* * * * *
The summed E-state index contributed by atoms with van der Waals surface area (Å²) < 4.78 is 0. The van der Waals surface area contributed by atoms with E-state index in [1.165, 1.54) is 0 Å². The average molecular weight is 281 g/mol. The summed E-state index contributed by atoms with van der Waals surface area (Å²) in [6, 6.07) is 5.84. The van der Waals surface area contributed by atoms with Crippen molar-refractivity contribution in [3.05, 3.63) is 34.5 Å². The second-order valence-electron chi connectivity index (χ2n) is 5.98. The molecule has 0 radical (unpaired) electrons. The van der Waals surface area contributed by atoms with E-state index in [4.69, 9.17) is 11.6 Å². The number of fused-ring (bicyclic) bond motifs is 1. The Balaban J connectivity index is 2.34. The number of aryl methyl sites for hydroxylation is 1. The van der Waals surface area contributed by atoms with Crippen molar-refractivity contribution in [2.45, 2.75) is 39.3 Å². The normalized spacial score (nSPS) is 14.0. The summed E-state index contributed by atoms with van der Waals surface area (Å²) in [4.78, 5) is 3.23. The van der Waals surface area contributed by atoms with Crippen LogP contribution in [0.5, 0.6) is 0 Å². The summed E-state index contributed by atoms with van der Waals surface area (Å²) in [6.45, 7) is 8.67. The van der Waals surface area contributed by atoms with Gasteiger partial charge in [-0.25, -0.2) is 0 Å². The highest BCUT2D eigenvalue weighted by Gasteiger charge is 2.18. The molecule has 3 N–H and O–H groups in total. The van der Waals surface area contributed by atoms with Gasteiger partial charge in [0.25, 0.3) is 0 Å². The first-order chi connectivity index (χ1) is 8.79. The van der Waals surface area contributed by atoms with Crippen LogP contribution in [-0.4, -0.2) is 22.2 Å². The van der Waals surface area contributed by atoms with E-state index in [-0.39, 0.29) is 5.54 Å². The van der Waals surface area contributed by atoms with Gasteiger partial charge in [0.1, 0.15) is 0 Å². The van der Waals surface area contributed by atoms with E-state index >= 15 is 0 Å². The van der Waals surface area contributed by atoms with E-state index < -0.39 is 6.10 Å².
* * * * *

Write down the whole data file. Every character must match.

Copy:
The summed E-state index contributed by atoms with van der Waals surface area (Å²) < 4.78 is 0. The van der Waals surface area contributed by atoms with E-state index in [1.165, 1.54) is 0 Å². The average molecular weight is 281 g/mol. The summed E-state index contributed by atoms with van der Waals surface area (Å²) in [6, 6.07) is 5.84. The van der Waals surface area contributed by atoms with Crippen molar-refractivity contribution in [3.05, 3.63) is 34.5 Å². The second-order valence-electron chi connectivity index (χ2n) is 5.98. The molecule has 0 radical (unpaired) electrons. The van der Waals surface area contributed by atoms with E-state index in [4.69, 9.17) is 11.6 Å². The number of fused-ring (bicyclic) bond motifs is 1. The Balaban J connectivity index is 2.34. The number of aryl methyl sites for hydroxylation is 1. The van der Waals surface area contributed by atoms with Crippen molar-refractivity contribution in [2.45, 2.75) is 39.3 Å². The normalized spacial score (nSPS) is 14.0. The summed E-state index contributed by atoms with van der Waals surface area (Å²) in [4.78, 5) is 3.23. The van der Waals surface area contributed by atoms with Crippen LogP contribution in [0.5, 0.6) is 0 Å². The summed E-state index contributed by atoms with van der Waals surface area (Å²) in [6.45, 7) is 8.67. The van der Waals surface area contributed by atoms with Gasteiger partial charge in [-0.25, -0.2) is 0 Å². The highest BCUT2D eigenvalue weighted by Gasteiger charge is 2.18. The molecule has 3 N–H and O–H groups in total. The van der Waals surface area contributed by atoms with Gasteiger partial charge in [0.25, 0.3) is 0 Å². The first-order chi connectivity index (χ1) is 8.79. The van der Waals surface area contributed by atoms with Crippen LogP contribution in [-0.4, -0.2) is 22.2 Å². The van der Waals surface area contributed by atoms with E-state index in [-0.39, 0.29) is 5.54 Å². The van der Waals surface area contributed by atoms with Gasteiger partial charge in [0.1, 0.15) is 0 Å². The van der Waals surface area contributed by atoms with E-state index >= 15 is 0 Å². The van der Waals surface area contributed by atoms with E-state index < -0.39 is 6.10 Å².